The violence these Indigenous victims have faced over the years occurred through "state actions and inactions rooted in colonialism and colonial ideologies," CBC
reported, quoting from
the leaked report of a national inquiry.
The report, titled Reclaiming Power and Place, includes testimonies from more than 1,400 family members and survivors and 83 knowledge-keepers, experts and officials, the National Inquiry into Missing and Murdered Indigenous Women and Girls said in a statement
was launched in 2016 by the Canadian government after calls from Indigenous families, communities and organizations to investigate violence against Indigenous women.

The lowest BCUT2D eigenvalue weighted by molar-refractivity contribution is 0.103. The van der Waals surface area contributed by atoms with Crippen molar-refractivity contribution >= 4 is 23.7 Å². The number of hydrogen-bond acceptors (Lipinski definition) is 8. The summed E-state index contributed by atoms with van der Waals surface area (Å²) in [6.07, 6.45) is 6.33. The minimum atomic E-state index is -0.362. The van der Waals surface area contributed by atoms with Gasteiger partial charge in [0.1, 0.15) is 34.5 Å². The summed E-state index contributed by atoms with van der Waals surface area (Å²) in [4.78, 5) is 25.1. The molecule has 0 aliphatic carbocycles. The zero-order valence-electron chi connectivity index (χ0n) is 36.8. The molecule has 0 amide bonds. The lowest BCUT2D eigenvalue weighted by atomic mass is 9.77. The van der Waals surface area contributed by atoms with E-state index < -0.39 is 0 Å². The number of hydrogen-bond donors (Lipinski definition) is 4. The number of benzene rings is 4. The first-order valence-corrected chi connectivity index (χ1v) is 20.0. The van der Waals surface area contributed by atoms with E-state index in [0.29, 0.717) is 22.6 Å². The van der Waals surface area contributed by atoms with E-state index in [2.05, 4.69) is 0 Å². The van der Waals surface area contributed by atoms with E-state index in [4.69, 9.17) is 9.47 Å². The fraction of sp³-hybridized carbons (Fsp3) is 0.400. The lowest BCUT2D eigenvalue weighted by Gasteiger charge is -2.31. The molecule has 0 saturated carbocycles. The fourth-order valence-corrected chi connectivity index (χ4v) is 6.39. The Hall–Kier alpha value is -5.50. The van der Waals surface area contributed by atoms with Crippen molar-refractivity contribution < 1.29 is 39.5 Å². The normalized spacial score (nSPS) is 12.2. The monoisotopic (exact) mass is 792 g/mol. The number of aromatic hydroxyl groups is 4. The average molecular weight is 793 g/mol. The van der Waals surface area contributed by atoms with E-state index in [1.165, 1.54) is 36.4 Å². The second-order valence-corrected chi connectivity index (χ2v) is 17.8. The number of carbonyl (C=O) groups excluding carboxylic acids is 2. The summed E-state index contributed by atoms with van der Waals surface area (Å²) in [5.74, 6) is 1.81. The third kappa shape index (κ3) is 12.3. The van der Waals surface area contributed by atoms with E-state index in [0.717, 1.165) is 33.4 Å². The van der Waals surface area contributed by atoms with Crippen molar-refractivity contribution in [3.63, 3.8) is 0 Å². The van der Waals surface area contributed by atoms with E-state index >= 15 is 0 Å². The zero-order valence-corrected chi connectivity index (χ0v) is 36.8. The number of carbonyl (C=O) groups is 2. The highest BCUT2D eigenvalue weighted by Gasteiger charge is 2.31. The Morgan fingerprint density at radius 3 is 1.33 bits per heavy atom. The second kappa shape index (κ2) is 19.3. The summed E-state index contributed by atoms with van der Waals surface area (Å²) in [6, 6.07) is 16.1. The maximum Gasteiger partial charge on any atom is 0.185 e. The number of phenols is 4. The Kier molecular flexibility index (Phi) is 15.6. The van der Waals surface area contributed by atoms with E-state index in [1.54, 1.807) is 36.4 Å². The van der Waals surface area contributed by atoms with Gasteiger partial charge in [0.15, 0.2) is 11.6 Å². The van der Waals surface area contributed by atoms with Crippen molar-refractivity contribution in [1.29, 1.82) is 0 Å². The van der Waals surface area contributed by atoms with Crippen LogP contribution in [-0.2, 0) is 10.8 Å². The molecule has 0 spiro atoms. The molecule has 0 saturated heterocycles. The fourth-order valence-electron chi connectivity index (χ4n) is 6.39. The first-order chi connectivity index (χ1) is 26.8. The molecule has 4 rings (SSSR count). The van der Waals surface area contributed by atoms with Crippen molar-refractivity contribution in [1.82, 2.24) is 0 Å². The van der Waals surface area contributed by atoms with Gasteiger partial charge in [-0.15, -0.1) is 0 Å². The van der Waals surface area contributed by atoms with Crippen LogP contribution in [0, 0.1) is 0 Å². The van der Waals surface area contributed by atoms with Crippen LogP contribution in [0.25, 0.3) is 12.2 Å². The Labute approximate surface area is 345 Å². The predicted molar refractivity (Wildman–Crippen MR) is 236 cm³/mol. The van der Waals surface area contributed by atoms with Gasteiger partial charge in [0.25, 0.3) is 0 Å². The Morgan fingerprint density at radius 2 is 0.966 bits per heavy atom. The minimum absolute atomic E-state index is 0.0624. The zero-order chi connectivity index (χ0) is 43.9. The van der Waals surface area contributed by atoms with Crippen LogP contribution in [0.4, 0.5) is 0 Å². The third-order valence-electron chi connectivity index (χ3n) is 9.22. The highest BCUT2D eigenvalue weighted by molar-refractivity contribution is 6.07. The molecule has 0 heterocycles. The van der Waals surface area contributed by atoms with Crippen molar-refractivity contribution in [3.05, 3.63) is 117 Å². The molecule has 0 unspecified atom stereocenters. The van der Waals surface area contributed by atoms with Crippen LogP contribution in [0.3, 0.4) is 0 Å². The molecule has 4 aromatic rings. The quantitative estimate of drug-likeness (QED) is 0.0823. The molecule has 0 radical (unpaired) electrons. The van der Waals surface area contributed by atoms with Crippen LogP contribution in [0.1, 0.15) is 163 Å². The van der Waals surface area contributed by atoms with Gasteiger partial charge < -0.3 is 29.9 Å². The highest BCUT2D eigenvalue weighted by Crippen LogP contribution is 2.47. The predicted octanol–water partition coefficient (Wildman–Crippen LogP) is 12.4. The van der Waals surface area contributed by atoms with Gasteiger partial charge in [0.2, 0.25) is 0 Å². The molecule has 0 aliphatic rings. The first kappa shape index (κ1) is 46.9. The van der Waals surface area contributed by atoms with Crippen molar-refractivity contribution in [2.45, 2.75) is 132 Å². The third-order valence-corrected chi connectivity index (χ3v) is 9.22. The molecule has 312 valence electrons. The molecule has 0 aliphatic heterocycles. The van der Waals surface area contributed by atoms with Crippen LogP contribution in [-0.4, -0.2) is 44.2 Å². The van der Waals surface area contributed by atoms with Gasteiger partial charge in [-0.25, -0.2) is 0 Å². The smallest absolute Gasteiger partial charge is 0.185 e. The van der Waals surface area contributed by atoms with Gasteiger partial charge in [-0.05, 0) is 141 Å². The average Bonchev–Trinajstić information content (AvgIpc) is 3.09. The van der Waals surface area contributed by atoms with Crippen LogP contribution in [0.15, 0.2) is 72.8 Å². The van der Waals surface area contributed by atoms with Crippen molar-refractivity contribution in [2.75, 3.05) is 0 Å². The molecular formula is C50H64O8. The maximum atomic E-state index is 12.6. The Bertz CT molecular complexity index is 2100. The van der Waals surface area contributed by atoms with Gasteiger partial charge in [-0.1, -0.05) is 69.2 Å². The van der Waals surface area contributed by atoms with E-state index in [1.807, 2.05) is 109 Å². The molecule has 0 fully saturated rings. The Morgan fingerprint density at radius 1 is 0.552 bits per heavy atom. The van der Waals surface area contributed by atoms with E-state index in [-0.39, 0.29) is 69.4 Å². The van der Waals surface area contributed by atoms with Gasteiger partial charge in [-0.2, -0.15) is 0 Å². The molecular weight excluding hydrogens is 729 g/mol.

The four commissioners who make up the inquiry work to "gather evidence, and to examine and report on the systemic causes of all forms of violence," by looking at patterns and underlying factors.
"For far too long, Indigenous women and girls have been publicly devalued or ignored," the inquiry states on its website. "People's general perceptions have been shaped by harmful colonial stereotypes. People forget that every Indigenous woman or girl -- no matter how she died or what she had been through -- had an inherent strength and sacred worth."
The $92 million
national inquiry will present the final report to government officials on Monday.